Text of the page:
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Construction begins nearly a year after Kirkland Police car crashes into home

Marco Santos of Angel
Marco Santos of Angel's Concrete works to prepare the foundation of the Ladson home for reconstruction. A Kirkland Police car crashed into the home last December, which rendered the home uninhabitable.
— image credit: Carrie Wood/Kirkland Reporter

Joey Ladson and his family could not spend Christmas in their Kirkland home last year thanks to the Kirkland Police car that crashed into their living room.

The Ladson's won't be spending this Christmas at home either.

"We were able to get into a house before Christmas last year but we will be spending this Christmas in that same house," said Ladson, while standing in front of a gaping hole in the side of his house on Friday afternoon. "I am sure the neighbors are happy to see something happening with the house ... But it has been interesting not knowing where I am living from month-to-month."

Construction on the house finally began Friday, as Angel's Concrete began work to fix the foundation. Ladson hopes to be back in the home, which his mother owns, by the end of January.

"They have to replace the deck, two walls, the brick work above the fireplace and the foundation wall," said Ladson.

The accident happened on Dec. 15 last year when an officer was driving north on 124th Avenue N.E. in response to a domestic violence call. A southbound vehicle suddenly turned left in front of the marked patrol car and the officer swerved right to avoid hitting the vehicle, plowing through Ladson’s hedge and finally coming to stop after hitting the residence.

The crash destroyed the front wall of the foundation, the front living room wall and the deck in the back of the house was knocked off the foundation. The family's home entertainment center and Christmas tree were knocked to the other side of the house. The county deemed the home uninhabitable, forcing the family to find other accommodations.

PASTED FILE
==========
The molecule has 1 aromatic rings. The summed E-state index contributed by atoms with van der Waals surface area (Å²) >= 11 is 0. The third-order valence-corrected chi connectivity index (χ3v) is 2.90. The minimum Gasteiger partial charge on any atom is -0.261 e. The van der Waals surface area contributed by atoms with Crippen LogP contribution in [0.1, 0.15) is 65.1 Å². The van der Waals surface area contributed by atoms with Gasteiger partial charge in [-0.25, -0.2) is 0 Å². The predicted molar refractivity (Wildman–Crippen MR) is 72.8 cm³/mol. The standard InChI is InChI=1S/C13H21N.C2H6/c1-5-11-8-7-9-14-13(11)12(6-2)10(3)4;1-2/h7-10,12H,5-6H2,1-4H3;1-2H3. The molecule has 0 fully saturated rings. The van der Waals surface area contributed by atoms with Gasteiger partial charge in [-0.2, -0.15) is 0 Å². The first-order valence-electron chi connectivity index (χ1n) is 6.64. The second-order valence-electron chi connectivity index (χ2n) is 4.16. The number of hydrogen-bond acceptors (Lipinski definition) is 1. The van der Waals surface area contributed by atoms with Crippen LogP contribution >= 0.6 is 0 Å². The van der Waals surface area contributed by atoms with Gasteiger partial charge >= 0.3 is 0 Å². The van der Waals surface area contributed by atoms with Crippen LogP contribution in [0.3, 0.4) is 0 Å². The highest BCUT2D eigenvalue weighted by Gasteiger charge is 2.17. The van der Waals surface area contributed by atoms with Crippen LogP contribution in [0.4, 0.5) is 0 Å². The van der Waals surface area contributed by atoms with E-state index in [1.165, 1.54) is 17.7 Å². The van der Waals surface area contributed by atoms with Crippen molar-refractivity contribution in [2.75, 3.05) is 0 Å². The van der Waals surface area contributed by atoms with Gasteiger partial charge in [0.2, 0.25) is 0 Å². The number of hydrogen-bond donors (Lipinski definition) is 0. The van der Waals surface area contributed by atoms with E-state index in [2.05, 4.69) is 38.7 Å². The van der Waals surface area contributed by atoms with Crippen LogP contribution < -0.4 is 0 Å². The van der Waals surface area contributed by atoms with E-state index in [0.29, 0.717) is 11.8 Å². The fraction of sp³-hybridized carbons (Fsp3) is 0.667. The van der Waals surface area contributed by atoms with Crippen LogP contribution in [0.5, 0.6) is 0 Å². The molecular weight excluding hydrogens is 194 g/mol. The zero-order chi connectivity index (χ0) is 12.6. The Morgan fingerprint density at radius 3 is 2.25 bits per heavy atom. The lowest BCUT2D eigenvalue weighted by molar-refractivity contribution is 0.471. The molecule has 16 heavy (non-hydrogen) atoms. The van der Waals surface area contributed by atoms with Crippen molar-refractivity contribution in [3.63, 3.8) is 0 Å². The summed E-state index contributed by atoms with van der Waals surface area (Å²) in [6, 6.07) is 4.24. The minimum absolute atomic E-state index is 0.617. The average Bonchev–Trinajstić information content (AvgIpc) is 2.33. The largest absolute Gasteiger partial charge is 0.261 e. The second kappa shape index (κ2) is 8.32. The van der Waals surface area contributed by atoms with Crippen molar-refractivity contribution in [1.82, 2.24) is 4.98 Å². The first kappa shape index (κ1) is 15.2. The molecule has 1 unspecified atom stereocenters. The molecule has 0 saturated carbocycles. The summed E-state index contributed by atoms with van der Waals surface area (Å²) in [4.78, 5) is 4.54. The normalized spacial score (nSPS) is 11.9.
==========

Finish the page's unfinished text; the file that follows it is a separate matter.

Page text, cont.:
Joey's son Raz, who attends Lake Washington High School, was the only one home at the time of the accident.

“He called me and asked ‘what do I do about a police car in the living room?' ... He doesn’t have a sense of humor, but yeah, I thought he was joking,” Joey told the Reporter last year.

Ladson said he doesn't hold anything against the Kirkland Police Department: "I work with officers and I know that there is the good and the bad. It is just like everything in life."

The time lapse with getting the house fixed has to do with many different issues but the biggest has been haggling with insurance companies.

"It is amazing how much insurance companies will fight over every penny," said Ladson, whose insurance is paying for the construction. The insurance company will then settle with the City of Kirkland.

Ladson said he had mixed feelings about dealing with the city.

"The Permitting and Planning departments were great," said Ladson. "It was just the outside agencies that slowed it down."

Getting the house fixed will not cost Ladson anything out-of-pocket, thanks to his insurance and the city. But just getting the house fixed was not ultimately what Ladson wanted.

"We thought about a whole new structure but the city wanted $10,000 in upgrades like a new sidewalk area and it became too expensive," said Ladson.

At the time of the accident, Ladson had just been laid-off from work, compounding the problem. Since then he has found a new job and hopes that by the end of January his life can get back to normal.

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